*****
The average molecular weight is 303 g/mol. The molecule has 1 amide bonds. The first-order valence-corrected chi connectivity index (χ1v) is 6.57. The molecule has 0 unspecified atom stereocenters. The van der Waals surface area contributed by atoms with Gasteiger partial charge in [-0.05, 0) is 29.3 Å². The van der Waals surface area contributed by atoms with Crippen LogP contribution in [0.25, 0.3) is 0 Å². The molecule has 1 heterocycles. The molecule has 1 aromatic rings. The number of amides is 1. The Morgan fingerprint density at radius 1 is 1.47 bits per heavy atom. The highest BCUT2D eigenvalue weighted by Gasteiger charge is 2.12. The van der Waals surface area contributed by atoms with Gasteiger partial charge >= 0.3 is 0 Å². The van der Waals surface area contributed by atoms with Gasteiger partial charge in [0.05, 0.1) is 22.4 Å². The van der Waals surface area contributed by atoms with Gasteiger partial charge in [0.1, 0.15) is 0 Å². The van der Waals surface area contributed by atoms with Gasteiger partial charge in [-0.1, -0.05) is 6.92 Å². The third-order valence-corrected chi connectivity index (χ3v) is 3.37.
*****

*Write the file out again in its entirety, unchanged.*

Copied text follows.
The average molecular weight is 303 g/mol. The molecule has 1 amide bonds. The first-order valence-corrected chi connectivity index (χ1v) is 6.57. The molecule has 0 unspecified atom stereocenters. The van der Waals surface area contributed by atoms with Gasteiger partial charge in [-0.05, 0) is 29.3 Å². The van der Waals surface area contributed by atoms with Crippen LogP contribution in [0.25, 0.3) is 0 Å². The molecule has 1 heterocycles. The molecule has 1 aromatic rings. The number of amides is 1. The Morgan fingerprint density at radius 1 is 1.47 bits per heavy atom. The highest BCUT2D eigenvalue weighted by Gasteiger charge is 2.12. The van der Waals surface area contributed by atoms with Gasteiger partial charge >= 0.3 is 0 Å². The van der Waals surface area contributed by atoms with Gasteiger partial charge in [0.05, 0.1) is 22.4 Å². The van der Waals surface area contributed by atoms with Gasteiger partial charge in [0.1, 0.15) is 0 Å². The van der Waals surface area contributed by atoms with Gasteiger partial charge in [-0.1, -0.05) is 6.92 Å². The third-order valence-corrected chi connectivity index (χ3v) is 3.37.